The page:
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Trojans lose but remain first in our hearts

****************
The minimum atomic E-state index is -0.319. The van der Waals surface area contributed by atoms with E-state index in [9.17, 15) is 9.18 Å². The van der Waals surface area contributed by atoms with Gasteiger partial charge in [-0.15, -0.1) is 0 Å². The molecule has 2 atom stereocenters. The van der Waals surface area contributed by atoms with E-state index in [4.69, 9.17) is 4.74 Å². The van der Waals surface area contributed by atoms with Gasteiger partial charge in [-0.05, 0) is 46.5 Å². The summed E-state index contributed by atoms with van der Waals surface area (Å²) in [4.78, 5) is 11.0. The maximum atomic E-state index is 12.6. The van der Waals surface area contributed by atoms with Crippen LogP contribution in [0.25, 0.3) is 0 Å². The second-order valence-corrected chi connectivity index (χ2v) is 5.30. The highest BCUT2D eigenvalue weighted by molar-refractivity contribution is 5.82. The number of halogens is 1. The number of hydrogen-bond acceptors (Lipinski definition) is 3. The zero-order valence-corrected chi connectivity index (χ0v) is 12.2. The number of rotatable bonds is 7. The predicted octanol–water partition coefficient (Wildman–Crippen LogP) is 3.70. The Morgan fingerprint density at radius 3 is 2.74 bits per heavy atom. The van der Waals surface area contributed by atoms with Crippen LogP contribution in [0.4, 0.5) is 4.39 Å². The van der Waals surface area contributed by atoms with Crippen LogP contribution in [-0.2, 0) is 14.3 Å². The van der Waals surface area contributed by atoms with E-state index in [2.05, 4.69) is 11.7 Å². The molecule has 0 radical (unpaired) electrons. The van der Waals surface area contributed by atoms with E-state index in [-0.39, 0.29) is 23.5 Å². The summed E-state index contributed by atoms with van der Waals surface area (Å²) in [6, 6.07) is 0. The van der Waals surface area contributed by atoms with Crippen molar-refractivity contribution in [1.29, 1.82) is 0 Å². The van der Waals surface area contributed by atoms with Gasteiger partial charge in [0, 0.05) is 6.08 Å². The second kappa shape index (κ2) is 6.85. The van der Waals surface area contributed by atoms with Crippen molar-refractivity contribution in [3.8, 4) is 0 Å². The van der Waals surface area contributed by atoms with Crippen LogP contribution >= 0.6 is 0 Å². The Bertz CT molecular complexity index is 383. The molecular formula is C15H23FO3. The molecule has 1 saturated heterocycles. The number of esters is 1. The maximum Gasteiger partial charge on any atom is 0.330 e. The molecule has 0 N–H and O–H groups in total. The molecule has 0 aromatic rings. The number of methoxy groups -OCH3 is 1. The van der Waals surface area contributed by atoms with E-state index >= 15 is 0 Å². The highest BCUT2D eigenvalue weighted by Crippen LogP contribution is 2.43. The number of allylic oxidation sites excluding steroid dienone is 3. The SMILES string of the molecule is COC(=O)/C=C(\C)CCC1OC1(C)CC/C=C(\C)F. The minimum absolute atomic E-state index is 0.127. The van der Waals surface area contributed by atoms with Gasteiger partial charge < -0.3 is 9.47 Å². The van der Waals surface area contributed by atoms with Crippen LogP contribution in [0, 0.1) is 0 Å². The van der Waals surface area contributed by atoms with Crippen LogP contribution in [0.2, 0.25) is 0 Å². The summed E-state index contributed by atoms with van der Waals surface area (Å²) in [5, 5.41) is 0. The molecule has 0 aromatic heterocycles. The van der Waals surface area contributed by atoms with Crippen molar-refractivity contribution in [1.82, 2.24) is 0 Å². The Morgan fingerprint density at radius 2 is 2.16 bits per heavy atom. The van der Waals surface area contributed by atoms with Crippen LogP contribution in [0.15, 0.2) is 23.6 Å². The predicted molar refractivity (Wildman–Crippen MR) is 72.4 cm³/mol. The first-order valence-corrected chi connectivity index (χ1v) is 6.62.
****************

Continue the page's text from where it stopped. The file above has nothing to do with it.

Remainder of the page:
By Walter Geiger At the precipice of greatness and with what seemed to be the entire populations of their hometowns in the stands at the Georgia Dome boisterously backing them, the Lamar County Trojans fought valiantly but lost 14-7 to the Lovett Lions Saturday in the GHSA Class AA state championship game. The spirit on the Lamar side of the Dome was off the chain. Jeff Davis Ledger publisher Tommy Purser of Hazlehurst, a longtime follower of high school football and Dome veteran, was on the sidelines and said Lamar brought the biggest crowd of fans to the state finals. Adding to the din raised by the LC faithful were the voices of another 2,500 Griffin High fans who arrived early, rooted for the Trojans and then watched their team roar to the AAAA state title with a 56-35 win over Carrolton, the highest scoring state final game in Georgia history. Arriving undefeated on the big stage and playing for all the marbles for the first time in school history, the Trojans uncharacteristically flinched under the glare of the spotlights. ’We call it Domeitis. Generally, after five minutes, teams get over it and realize it is just another game. Lamar didn’t overcome it. They didn’t play very well,’ noted Tommy Palmer in the pressbox after the game. Palmer, who is from Statesboro, is a longtime high school sportscaster and host of the Georgia high school scoreboard show on Friday nights during the season. Lovett’s victory was not a fluke. Lions head coach Mike Muschamp had an aggressive plan and pressed it. His team won the toss but deferred, kicking off to the Trojans. Their star, Grant Haley, a Vanderbilt commit and an Olympic development class soccer player, executed a perfect, successful onside kick on the opening kickoff and threw the Trojan staff off their marks. The Lions did not score as a result but ran four and a half minutes ‘“ minutes during which Lamar should have held the ball ‘“ off the clock then punted. The ball was downed on the Lamar seven and field position was changed for most of the first half. The Trojans knocked out two first downs but punted. Lovett got the ball, earned two first downs then again punted Lamar to their 24. On first down, Lamar had to call a timeout as it had only 10 players on the field. The next play saw Lamar called for a false start. The next was backed up due to an illegal substitution call on the Trojans for having 12 on the turf. After those three shots to its own foot, Lamar had to punt. Tyler Scandrett shanked the kick and Lovett got the ball near midfield as the second quarter dawned. The first had passed with Lamar’s normally high-powered offense having had few shots ‘“ its stars seeing the field primarily on defense. The Lions took advantage of the gift of good field position. They drove, converted a third and two deep in Lamar territory and then quarterback Willie Candler hit Jack Mc-Granahan with an eightyard touchdown pass. The PAT was good and the Lions led 7-0. The Trojans seemed ignited by playing from behind. They started on their 35 but another, senseless, Domeitis-induced illegal substitution call for having 12 players on the field backed them up. Still, they mounted a march. Lawrence Austin ripped off a pounding, 27-yard run. Juan Tucker got five yards then Lance Austin shook loose for another big gainer. He got two more then his twin brother bulled for another 10. With the ball at just outside the Lions’ 11-yard line, Quentin Frazer went in untouched, running wide left ‘“ one of the few times the Trojans’ speed burners got outside successfully. Scandrett’s PAT tied the game but his team would never see the end zone again. Lovett again drove down the field, its offensive line having its way with the Trojan defensive front. Lovett missed a field goal late in the half when its kicker raised his head and shanked a chip shot hard to his left. As the first half came to a close, Lovett had held the ball for 14:24 and gained 168 yards. Lamar held the ball for only 9:36 and gained but 113 yards. The second half would be worse. The Lions began their first possession at their own 20. They knocked out three first downs before Haley took a pitch, headed left, cut back hard against the grain of the Lamar defense and went 41 yards untouched for what would be the game-winning TD at the 8:09 mark of the third period. Lamar got the ball on their own 27 after the ensuing kick and quickly went three and out. The Trojan defense stiffened and, bolstered by two penalties on the Lions, forced a punt. Starting at their 21, Lamar marched to the 38 but yet another illegal substitution call marred the offensive effort. Scandrett punted from Lamar’s 48 at the 1:37 mark of the third period. The Trojans needed a stop but Lovett knocked out four first downs ‘“ the last aided by a questionable face mask call on Lance Austin. He rebounded with a big stop which was followed up by another by Alex Gardner. Lovett punted to the Lamar 22 but the clock was now a factor. The Lions had once again run precious ticks off the clock and Lamar had only six minutes and 57 seconds with which to work. Lawrence Austin punched out a big run which was negated by a critical holding call. Lance Austin answered with a gallop to the 44. He then got four more to the 49. On third and five, Lance Austin hit Qua Searcy on a tunnel screen which the Lions sniffed out and snuffed. On fourth and three at midfield with four minutes left, Trojan coach Franklin Stephens elected to punt ‘“ a decision he would likely rethink in hindsight. Scandrett punted the Lions to their own four. Needing a three and out, Lamar got blown off the ball, giving up three first downs which cost them precious timeouts. They finally stopped the Lions but failed on a jailbreak attempt to block the punt and got the ball on their own 36 with but 18 seconds left. A hook and lateral play got some yardage but the final play of the game, more trickeration, ended with Searcy being slammed unceremoniously to the turf on a wide receiver pass attempt and the game was over’“ a once in school history opportunity parried by a well prepared opponent. There was exultation on the Lovett sideline but only tears for the Trojans and their faithful. Still, it was the best season in Lamar history. The trip to the Dome was a long time coming. With the loss of three D1 players, that long road could lie before the program once again. The title game stats left no doubt the extent to which effort fueled by strong will was the one thing that kept the Trojans in the game against what was a superior team much more well-prepared for the big game on the big stage. Lovett had 19 first downs to Lamar’s 10. The Lions held a 276-156 edge in rushing yards and a 77-26 advantage throwing the ball. Unable to get to the edge consistently, the Trojan Wing T attack enjoyed only spasmodic success. Lance Austin had but 54 yards on 10 carries. He completed four of five passes but they garnered just 26 yards. Lawrence Austin had 73 yards on nine carries. Juan Tucker got 25 yards on seven carries and Frazer carried twice for 14 yards and the only title game TD in school history. After the game, Stephens took the heat. ’I didn’t have you guys ready to play and I didn’t have our coaches ready to coach. That’s on me,’ he told a sobbing assemblage gathered on the turf of the Georgia Dome the program had waited generations to reach.